Leading into this episode I wasn't happy with the idea of letting Amy and Rory leave the show. I still hate that they've left. But this is perhaps the best send off I've seen a companion have on the new series. It played on that dynamic of Amy always being torn between Rory and the Doctor, which has been played up since that episode "Amy's Choice" two seasons back. They're the two most important people in her life, and she loves the Doctor dearly but she will always, always choose Rory first. He's the centre of her universe and nothing else matters when placed against that. The way they played it made it heartbreakingly sad in that they've forever lost their relationship with the Doctor but at the same time amazingly beautiful in the love story between Rory and Amy and how strong their love for each other is, that they'll wait for thousands of years and give up everything else in their lives to be with each other.

So, in the spirit of low brow entertainment and enjoying the small things in life, what's on the tv in your house lately? What's been moving you and engaging you and pulling you in?

Tuesday, October 02, 2012

Welcome!

Hello there!

If you've just hopped over here from A Practical Wedding I wanted to say hi and happy to have you on board. :) This blog is still (and probably always will be) a work in progress, and what I might feel like talking about varies wildly from one month to the next but mostly you'll find me talking about food, clothes and crafting as well and general rants and raves about the world at large and what's hitting my buttons at any given moment.

I'm hoping within the next few months to start and actually get such fancy things as an "About" page up and running to make everything easier to navigate, but right now life is just about balancing all the big things with all the fun things I do on the side.

Monday, October 01, 2012

settling in to marriage

Bunny and I never looked at the day of our wedding as a life changing event. Neither of us really had any expectation that there would be some giant, life changing moment or that we'd feel very different from the other side. And the day we eloped itself? Surprisingly normal. Calm morning, when I could drown out the fact that my mom was super excited and expressing it in ways that were making both Bunny and I anxious, and then the rest of the day was just a cloud of happiness and enjoyment of each other. But life changing? No.

After almost four years together, living with each other for more than half that time, we already knew each other's ins and outs. We'd already built up our own team spirit and team rules, and had supported each other on major life changing events like when Bunny had quit his job to go back to school. We kept our money in separate bank accounts, but our budgets were integrated and we both had a say in how money was spent and saved and we split expenses in ways that made sense to us rather than a fifty-fifty even split. After the year of deaths, unemployment and unexpected moves we had already done the "or worse" part of living a life together, and knew that together we could walk out the firestorm stronger than we'd been  when it started. It didn't leave a lot of room for change, even at the moment of marriage.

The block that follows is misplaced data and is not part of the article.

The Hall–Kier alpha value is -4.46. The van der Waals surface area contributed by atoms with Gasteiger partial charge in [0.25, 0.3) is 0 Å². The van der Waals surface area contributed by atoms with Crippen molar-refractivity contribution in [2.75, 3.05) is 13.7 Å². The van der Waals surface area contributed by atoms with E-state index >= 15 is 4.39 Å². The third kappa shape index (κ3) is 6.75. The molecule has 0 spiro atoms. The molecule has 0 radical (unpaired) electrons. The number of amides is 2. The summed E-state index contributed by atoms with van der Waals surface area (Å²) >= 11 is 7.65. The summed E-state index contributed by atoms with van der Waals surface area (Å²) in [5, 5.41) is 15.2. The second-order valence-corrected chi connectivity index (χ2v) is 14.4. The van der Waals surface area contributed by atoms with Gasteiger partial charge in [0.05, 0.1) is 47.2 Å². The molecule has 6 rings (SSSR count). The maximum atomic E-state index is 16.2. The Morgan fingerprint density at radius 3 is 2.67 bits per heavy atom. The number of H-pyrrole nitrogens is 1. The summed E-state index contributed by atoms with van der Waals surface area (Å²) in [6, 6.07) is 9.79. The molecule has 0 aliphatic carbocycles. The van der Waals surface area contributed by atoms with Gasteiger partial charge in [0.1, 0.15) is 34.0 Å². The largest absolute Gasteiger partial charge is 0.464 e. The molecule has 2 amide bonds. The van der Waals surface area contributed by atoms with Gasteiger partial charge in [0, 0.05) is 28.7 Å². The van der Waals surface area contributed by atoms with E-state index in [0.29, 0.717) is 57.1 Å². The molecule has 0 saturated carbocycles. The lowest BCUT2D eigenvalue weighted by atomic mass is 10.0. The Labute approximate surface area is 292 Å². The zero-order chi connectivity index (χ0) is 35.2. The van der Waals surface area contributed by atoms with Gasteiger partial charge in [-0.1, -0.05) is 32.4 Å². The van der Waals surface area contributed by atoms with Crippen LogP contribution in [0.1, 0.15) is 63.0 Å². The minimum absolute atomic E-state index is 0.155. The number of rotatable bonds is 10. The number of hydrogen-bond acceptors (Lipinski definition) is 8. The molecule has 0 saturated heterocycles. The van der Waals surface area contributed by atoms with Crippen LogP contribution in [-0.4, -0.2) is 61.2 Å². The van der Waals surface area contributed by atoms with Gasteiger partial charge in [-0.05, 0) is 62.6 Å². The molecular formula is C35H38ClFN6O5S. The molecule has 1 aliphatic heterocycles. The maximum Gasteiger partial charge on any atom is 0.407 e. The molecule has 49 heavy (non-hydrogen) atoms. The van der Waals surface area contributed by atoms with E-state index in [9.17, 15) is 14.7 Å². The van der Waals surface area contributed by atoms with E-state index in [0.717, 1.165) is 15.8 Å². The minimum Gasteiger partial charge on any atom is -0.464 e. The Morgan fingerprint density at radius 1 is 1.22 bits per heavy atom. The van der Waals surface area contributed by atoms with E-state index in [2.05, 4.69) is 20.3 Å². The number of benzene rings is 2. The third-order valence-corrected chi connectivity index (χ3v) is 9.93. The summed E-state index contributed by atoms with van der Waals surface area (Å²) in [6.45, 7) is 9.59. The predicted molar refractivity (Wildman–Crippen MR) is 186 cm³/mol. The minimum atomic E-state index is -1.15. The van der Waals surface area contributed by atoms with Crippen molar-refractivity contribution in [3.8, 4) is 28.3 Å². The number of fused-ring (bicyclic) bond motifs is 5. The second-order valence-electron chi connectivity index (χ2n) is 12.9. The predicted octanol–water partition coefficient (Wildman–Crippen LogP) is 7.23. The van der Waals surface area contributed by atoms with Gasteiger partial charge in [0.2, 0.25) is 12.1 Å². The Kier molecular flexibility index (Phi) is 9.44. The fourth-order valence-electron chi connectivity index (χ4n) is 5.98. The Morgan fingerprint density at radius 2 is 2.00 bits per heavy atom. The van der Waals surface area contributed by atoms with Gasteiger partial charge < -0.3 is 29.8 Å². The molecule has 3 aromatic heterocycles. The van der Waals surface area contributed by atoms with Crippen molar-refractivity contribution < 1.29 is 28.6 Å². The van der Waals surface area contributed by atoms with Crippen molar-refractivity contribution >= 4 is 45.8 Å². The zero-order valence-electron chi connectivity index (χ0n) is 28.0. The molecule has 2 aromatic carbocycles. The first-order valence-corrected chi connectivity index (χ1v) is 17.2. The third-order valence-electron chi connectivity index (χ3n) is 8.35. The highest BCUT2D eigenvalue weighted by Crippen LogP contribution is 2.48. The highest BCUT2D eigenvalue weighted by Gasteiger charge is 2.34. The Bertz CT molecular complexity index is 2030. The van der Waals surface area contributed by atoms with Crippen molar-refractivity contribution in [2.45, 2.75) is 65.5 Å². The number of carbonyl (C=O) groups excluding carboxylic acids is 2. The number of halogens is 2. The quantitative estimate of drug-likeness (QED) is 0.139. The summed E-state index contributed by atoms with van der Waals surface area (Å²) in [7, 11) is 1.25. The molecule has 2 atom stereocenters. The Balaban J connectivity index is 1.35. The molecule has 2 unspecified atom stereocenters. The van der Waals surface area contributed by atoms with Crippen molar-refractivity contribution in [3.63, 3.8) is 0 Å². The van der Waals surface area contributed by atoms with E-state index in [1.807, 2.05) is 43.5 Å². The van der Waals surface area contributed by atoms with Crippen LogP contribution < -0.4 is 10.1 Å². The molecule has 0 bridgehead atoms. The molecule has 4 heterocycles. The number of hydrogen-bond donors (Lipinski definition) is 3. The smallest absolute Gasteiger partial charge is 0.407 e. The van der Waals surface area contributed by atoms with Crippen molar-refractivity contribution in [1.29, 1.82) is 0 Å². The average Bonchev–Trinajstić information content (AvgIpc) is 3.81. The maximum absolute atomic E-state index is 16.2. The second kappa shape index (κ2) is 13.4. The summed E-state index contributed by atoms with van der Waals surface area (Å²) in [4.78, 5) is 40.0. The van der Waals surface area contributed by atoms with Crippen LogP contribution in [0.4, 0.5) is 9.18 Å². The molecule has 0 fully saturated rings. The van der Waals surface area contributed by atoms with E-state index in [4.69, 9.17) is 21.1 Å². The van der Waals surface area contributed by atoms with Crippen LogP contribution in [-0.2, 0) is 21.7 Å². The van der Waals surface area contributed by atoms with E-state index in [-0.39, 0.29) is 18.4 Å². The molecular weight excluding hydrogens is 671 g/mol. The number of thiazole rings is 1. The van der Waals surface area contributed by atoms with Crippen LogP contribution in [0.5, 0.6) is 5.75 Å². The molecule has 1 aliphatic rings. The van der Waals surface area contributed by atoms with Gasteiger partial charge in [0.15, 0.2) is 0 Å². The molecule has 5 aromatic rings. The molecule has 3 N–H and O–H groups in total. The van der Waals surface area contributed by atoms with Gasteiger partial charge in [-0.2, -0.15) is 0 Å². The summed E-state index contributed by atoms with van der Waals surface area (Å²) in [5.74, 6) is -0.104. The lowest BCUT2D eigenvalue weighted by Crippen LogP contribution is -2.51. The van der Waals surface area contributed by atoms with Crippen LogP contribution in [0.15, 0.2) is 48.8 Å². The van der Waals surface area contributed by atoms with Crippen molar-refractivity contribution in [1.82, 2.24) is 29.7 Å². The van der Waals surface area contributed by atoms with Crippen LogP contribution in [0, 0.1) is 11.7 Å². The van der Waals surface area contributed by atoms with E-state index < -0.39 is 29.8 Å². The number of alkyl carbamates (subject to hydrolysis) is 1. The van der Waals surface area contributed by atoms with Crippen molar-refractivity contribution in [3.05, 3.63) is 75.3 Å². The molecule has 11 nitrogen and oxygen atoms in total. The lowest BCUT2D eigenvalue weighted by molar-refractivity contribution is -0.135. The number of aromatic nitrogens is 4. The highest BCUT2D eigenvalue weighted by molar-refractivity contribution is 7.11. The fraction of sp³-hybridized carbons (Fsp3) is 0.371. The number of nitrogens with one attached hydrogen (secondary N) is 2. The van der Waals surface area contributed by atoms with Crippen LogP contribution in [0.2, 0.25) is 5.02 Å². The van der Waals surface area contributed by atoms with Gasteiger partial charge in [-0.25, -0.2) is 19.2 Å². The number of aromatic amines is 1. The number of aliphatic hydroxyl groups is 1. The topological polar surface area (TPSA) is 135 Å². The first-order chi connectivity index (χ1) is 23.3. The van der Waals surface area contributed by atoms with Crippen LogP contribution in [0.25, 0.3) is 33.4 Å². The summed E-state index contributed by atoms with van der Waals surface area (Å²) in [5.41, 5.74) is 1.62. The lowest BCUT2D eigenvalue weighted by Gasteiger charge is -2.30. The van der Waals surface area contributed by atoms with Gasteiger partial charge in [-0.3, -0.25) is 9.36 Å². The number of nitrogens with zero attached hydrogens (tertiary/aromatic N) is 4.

And on my end, the big cosmic shift of fireworks going off and choirs of angels singing to let me know that my world was changing occurred way back the moment I met Bunny. So I wasn't really expecting a repeat performance of that: the universe had already given me the celebration of coming home to the person I was supposed to be with.

For us, on the surface, marriage has changed absolutely nothing. Our day to day lives function the same, we're doing the work on getting bank accounts in order but we've already agreed on how the family budget runs (and it's an extension of how the old budgets ran), and we love each other just as much. Oh, now Bunny gets to call me "wifey" or "his lovely wife" depending on his mood and I get to call him my "wonderful husband". Our key pet name for each other is still "lover", though, just new ones have been added to the mix. I get called pretty more often now, but that's not a big change.

Underneath, though? There I'm not so sure. It's hard to describe but still there's this subtle feeling as if this one extra thing has shifted into place in our relationship in a way that doesn't actually affect anything but we can still sense it. The only way Bunny or I know how to describe it? Our relationship is exactly the same, but way more awesome. It took some time for us to recognize that extra awesome shift, but it's definitely there in a very subtle way.

It's strange how many different expectations we had going into the whole "being married" thing, and how we were exactly right and exactly wrong at the same time. But being here, married, now? It feels amazing.